Indonesia has executed two Australians who had been convicted of drug charges, in a sentence that was was carried out despite global pleas to spare the duo from a firing squad.
Myuran Sukumaran and Andrew Chan were among those executed early Wednesday, according to the Jakarta Post. A total of eight prisoners were killed in Wednesday’s execution, the Jakarta Post reported.
One Filipino woman received a last-minute reprieve, according to the newspaper.
“We’ve carried out the executions,” an attorney general’s office official told the newspaper, speaking on condition of anonymity.
Sukumaran and Chan were arrested in Bali a decade ago for recruiting seven others to smuggle heroin from Indonesia into Australia. The other members of the “Bali Nine” received prison terms, but Sukumaran and Chan were sentenced to death.
A group of inmates, including Sukumaran and Chan, were given 72-hour execution notices over the weekend, which intensified last-ditch efforts to win reprieves for the convicts. The Associated Press reported that coffins for the inmates arrived Tuesday, and relatives were allowed to visit.
“We want to send a strong message to drug smugglers that Indonesia is firm and serious in tackling the drug problem, and one of the consequences is execution if the court sentences them to death,” Indonesian President Joko Widodo told Al Jazeera last month.
The executions were condemned in Australia, with some politicians tweeting about the deaths.
The Sydney Morning Herald reported that a candlelight vigil was held across from the site of the executions, with prayers and music.
“Just being here is a statement that we care,” Owen Pomana, a New Zealander who said he was a friend of Chan’s, told the newspaper. “He’s my friend, he’s my brother.”
The inmates had KFC chicken on their last night, the Morning Heraldreported. Sukumaran and Chan, the newspaper noted, spent their final hours trying to offer comfort to loved ones.
“They were just amazing,” Sukumaran’s brother, Chinthu, told the newspaper. “They were strong and calm.”
Chan’s brother, Michael, also tweeted about the executions, the Guardian reported.
Sukumaran had been spending his final dayspainting and produced one piece called “Self Portrait Beneath the Shadow.” Another work, which depicts Sukumaran with a gaping black hole in his chest, was called “Self Portrait. Time is Ticking.”
“This is an extremely sad day for the families and friends of the eight people executed and all those who stood in solidarity with Myuran and Andrew, and others on death row, calling for their lives to be spared,” Diana Sayed, a human rights lawyer and crisis campaigner for Amnesty International, said in a statement.
Widodo, the first Indonesian president not to come from the country’s political or military elite, took office last fall, and has vehemently pursued harsh sentences for drug smuggling, calling illegal drug use a “national emergency.” In January, the Indonesian government put six convicts to death, including five foreigners — more executions than the country ordered in the previous six years combined.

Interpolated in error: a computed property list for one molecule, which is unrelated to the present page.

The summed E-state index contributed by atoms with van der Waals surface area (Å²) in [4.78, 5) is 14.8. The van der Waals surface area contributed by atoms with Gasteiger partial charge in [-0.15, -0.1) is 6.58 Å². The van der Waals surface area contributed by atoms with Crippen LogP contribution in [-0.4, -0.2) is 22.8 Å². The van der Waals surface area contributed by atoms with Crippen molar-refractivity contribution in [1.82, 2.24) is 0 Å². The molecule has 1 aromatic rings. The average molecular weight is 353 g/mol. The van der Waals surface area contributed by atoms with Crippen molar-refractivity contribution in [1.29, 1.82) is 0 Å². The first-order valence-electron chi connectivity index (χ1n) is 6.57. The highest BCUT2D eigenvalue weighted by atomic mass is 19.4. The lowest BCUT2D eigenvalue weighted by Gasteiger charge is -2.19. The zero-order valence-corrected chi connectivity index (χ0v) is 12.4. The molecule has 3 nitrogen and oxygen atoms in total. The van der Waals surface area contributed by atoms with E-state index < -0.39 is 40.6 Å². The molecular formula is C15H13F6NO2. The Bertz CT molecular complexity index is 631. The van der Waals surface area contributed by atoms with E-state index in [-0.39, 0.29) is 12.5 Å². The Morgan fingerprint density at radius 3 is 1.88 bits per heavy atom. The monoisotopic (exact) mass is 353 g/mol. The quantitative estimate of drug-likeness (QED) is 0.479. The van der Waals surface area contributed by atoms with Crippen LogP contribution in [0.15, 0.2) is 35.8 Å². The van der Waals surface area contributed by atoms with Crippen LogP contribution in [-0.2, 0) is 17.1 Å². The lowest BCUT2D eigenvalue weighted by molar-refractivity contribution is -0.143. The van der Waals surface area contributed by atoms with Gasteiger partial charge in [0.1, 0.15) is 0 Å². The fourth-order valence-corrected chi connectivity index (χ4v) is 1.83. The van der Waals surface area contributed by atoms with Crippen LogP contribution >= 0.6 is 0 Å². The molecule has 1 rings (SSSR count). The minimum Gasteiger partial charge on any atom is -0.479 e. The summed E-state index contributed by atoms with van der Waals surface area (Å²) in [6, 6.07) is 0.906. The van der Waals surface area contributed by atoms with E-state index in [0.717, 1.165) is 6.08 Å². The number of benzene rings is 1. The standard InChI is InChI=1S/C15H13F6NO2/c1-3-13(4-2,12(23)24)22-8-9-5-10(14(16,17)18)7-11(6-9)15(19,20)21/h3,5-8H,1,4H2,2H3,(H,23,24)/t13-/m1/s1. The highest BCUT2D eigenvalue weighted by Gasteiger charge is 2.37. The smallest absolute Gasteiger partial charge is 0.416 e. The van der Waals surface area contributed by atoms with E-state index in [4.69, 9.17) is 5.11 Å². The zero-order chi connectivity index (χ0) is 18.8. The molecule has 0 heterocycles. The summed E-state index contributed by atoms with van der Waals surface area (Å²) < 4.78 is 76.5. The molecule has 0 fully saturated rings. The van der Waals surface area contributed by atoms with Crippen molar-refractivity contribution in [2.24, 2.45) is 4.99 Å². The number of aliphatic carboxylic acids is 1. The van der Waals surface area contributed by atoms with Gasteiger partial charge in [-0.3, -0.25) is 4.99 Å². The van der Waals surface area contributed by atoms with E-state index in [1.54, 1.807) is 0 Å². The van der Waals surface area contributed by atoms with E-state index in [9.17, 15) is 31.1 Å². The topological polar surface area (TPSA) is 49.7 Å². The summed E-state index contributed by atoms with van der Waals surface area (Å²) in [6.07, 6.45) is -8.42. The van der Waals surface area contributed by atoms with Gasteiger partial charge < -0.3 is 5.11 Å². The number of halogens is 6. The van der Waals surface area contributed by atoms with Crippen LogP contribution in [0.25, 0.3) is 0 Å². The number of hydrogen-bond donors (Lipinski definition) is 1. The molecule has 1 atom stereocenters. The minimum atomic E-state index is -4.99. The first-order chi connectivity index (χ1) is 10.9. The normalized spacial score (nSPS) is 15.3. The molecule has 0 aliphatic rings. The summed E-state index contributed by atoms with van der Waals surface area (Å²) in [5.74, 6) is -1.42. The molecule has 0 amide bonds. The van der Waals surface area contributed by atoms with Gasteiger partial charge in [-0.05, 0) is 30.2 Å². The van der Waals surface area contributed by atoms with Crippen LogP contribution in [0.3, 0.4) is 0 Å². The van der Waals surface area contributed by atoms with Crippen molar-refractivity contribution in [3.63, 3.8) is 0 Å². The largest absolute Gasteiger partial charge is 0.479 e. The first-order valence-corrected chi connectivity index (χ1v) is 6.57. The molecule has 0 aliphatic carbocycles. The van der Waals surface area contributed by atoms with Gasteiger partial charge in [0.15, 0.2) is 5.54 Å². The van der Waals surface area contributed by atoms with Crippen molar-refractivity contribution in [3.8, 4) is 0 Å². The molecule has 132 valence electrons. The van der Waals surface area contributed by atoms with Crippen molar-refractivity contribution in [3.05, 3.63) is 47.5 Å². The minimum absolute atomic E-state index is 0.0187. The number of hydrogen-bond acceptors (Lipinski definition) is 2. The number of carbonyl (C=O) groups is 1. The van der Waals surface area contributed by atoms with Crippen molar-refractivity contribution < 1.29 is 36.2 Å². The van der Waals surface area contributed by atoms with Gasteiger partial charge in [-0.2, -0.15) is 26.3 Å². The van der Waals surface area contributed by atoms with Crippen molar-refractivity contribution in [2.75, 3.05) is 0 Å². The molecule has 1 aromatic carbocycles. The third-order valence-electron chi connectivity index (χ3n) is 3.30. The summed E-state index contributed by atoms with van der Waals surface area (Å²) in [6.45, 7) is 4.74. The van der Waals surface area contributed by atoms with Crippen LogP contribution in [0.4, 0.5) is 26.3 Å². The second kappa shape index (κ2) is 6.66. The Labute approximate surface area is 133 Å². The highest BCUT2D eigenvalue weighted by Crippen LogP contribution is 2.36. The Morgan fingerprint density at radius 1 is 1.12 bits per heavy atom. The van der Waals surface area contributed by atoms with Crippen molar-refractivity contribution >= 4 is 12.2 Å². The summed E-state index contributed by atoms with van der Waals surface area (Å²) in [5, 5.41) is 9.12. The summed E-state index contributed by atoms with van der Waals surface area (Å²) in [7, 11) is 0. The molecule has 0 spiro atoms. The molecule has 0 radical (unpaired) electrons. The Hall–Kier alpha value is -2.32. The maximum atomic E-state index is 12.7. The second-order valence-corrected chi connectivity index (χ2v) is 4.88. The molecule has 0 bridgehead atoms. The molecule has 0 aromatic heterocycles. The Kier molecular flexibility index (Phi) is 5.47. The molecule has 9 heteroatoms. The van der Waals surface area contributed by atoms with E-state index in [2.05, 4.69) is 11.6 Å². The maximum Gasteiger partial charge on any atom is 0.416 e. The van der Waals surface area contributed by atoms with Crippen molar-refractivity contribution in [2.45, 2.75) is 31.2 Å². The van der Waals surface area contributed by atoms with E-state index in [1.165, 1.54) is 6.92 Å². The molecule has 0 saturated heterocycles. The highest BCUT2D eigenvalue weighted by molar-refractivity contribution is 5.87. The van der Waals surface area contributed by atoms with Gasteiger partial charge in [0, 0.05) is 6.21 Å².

In an earlier interview with the Jakarta Globe, Widodo rebuffed foreigners’ calls for clemency.
“I will say this firmly: No one may intervene with the executions because it is our sovereign right to exercise our laws,” he said.
The push to move forward with the executions sparked an international outcry from diplomats, lawyers, rights groups and a smattering of celebrities. U.N. Secretary General Ban Ki-moon called for a moratorium on Indonesia’s executions and a move toward abolition. The governments of Australia, France and the Philippines — which don’t have a death penalty — threatened diplomatic consequences if the country goes through with the executions.
Efforts continued on behalf of other prisoners scheduled for execution who were convicted for drug smuggling but who are not among the “Bali Nine.” Lawyers for Rodrigo Gularte, a mentally ill Brazilian man, filed a last-ditch appeal Tuesday arguing he should be hospitalized, not executed.
And women’s rights groups demonstrated for the release of the Filipino prisoner, 30-year-old migrant worker Mary Jane Veloso, who said she was set up by a recruitment agency.
Veloso was spared from the death sentence Wednesday, the Jakarta Post reported.
“The execution of Mary Jane is postponed due to a request from the Philippines President regarding a perpetrator who is suspected of human trafficking has surrendered in the Philippines and Mary Jane is needed for her testimony,” Tony Spontana, spokesman for Indonesia’s attorney general, confirmed to News.com.au.
“Miracles do come true,” Veloso’s mother, Celia, told a Philippine radio station, according to AFP.She added that her daughter’s young sons were yelling: “Yes, yes mama will live.”
Filipino boxing star Manny Pacquiao had joined the calls for clemency for Veloso, and Australian actor Geoffrey Rush joined several other celebrities in making a video calling for Prime Minister Tony Abbott to fly to Indonesia and bring Chan and Sukumaran home.
On Tuesday, Australian Foreign Minister Julie Bishop said her government was still pushing for a reduced sentence for the two Australians.
News Report: Washingtonpost